An Abridged History of Halloween

So, it’s Halloween. How did the tradition of children dressing up and knocking on strangers doors just to get candy? Why do we say “trick or treat” as if there will actually be a trick instead of the treat? Does anyone else wonder about how strange it is or is it just me?

Well if you are like me and curious, here is the abridged version of how Halloween came to be the holiday we know today. 

It all started out as a Celtic tradition called Samhain where natives would dress up in costumes and stand by bonfires in order to ward off ghosts. This originally marked the end of summer and harvest and the start of winter. 

Around 43 A.D., the Roman Empire conquered a lot of Celtic territory and led to the merging of the two traditions, Samhain and Feralia. Feralia was a Roman holiday commemorating the dead, and once merged with Samhain, became the overall ridding of the dead or spirits. 

Then in the seventh century A.D., the Catholic Church established All Saints Day, which celebrated Christian martyrs and saints. The night before All Saints Day fell into the tradition of Samhain and Feralia, and was deemed “All Hallows Eve,” and eventually—Halloween.

So how did it get to America? As these traditions were brought over from England into the new colonies, it merged and meshed with a bunch of other ethinic cultures and traditions. The idea of ‘play parties,’ events celebrating harvest, soon came about. During play parties people told ghost stories around a big bonfire and food from the bountiful harvest such as apples and pumpkins.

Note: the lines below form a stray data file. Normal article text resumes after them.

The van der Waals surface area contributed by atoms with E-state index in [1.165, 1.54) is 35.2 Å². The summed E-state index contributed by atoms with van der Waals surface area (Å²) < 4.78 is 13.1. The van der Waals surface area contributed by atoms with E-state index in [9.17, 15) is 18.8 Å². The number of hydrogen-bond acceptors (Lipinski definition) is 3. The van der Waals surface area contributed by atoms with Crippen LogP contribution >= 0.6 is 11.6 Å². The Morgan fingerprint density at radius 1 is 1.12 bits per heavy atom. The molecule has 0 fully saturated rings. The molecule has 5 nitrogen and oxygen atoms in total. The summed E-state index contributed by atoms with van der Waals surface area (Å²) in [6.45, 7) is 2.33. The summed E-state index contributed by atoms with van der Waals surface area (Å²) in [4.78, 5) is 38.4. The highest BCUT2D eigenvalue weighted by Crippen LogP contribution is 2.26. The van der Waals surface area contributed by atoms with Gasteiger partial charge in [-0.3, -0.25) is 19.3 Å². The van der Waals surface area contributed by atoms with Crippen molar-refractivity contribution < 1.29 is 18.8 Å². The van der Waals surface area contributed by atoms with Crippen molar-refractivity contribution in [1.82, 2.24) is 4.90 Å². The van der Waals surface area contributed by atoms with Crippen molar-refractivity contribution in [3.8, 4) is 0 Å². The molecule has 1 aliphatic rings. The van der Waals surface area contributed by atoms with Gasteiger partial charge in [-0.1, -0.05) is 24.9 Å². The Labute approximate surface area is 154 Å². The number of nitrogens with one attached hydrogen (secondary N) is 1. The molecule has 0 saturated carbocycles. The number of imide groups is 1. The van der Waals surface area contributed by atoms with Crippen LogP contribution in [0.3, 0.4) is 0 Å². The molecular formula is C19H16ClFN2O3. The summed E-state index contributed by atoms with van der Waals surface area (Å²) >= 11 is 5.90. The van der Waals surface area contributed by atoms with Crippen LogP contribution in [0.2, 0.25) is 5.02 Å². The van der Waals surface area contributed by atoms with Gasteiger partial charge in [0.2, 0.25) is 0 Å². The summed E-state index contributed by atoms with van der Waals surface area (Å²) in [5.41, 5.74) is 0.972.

Coming from European traditions, people started to dress up and go house to house begging for food and money, this soon became what we know as ‘trick or treating.’  Soon people started making it more about community and being together, so there were parties where people dressed up and the more scary things came about from that, i.e. ghost stories and eventually scary movies. The rest is history. Halloween in the USA grew from our open doors and the welcoming of other cultures. 

Now that you know how this spooky Halloween came to be, go get in your costume and beg for people to give you food. Happy Halloween!